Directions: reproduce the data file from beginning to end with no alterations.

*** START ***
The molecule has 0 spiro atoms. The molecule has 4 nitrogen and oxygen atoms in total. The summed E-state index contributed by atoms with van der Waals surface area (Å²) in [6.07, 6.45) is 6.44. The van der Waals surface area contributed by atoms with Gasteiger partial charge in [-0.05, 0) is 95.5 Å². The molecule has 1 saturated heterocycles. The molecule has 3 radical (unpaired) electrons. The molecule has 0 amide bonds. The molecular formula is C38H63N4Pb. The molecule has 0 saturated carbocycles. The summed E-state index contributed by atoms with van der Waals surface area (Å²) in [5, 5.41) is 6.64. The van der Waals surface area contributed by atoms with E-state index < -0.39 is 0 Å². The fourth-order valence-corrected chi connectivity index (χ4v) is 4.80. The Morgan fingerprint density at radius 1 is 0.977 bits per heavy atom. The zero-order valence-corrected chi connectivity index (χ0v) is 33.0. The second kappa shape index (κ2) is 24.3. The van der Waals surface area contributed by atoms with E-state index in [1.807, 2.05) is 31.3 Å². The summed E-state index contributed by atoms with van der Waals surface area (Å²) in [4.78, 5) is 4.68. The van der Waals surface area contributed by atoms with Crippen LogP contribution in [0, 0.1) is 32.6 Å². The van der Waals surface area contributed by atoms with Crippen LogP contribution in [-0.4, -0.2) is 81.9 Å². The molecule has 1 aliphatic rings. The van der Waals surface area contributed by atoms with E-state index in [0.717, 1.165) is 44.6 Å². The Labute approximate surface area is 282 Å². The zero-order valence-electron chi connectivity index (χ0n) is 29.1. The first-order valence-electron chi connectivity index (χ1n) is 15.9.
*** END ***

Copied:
The molecule has 0 spiro atoms. The molecule has 4 nitrogen and oxygen atoms in total. The summed E-state index contributed by atoms with van der Waals surface area (Å²) in [6.07, 6.45) is 6.44. The van der Waals surface area contributed by atoms with Gasteiger partial charge in [-0.05, 0) is 95.5 Å². The molecule has 1 saturated heterocycles. The molecule has 3 radical (unpaired) electrons. The molecule has 0 amide bonds. The molecular formula is C38H63N4Pb. The molecule has 0 saturated carbocycles. The summed E-state index contributed by atoms with van der Waals surface area (Å²) in [5, 5.41) is 6.64. The van der Waals surface area contributed by atoms with E-state index < -0.39 is 0 Å². The fourth-order valence-corrected chi connectivity index (χ4v) is 4.80. The Morgan fingerprint density at radius 1 is 0.977 bits per heavy atom. The zero-order valence-corrected chi connectivity index (χ0v) is 33.0. The second kappa shape index (κ2) is 24.3. The van der Waals surface area contributed by atoms with E-state index in [1.807, 2.05) is 31.3 Å². The summed E-state index contributed by atoms with van der Waals surface area (Å²) in [4.78, 5) is 4.68. The van der Waals surface area contributed by atoms with Crippen LogP contribution in [0, 0.1) is 32.6 Å². The van der Waals surface area contributed by atoms with Crippen LogP contribution in [-0.4, -0.2) is 81.9 Å². The molecule has 1 aliphatic rings. The van der Waals surface area contributed by atoms with E-state index in [0.717, 1.165) is 44.6 Å². The Labute approximate surface area is 282 Å². The zero-order valence-electron chi connectivity index (χ0n) is 29.1. The first-order valence-electron chi connectivity index (χ1n) is 15.9.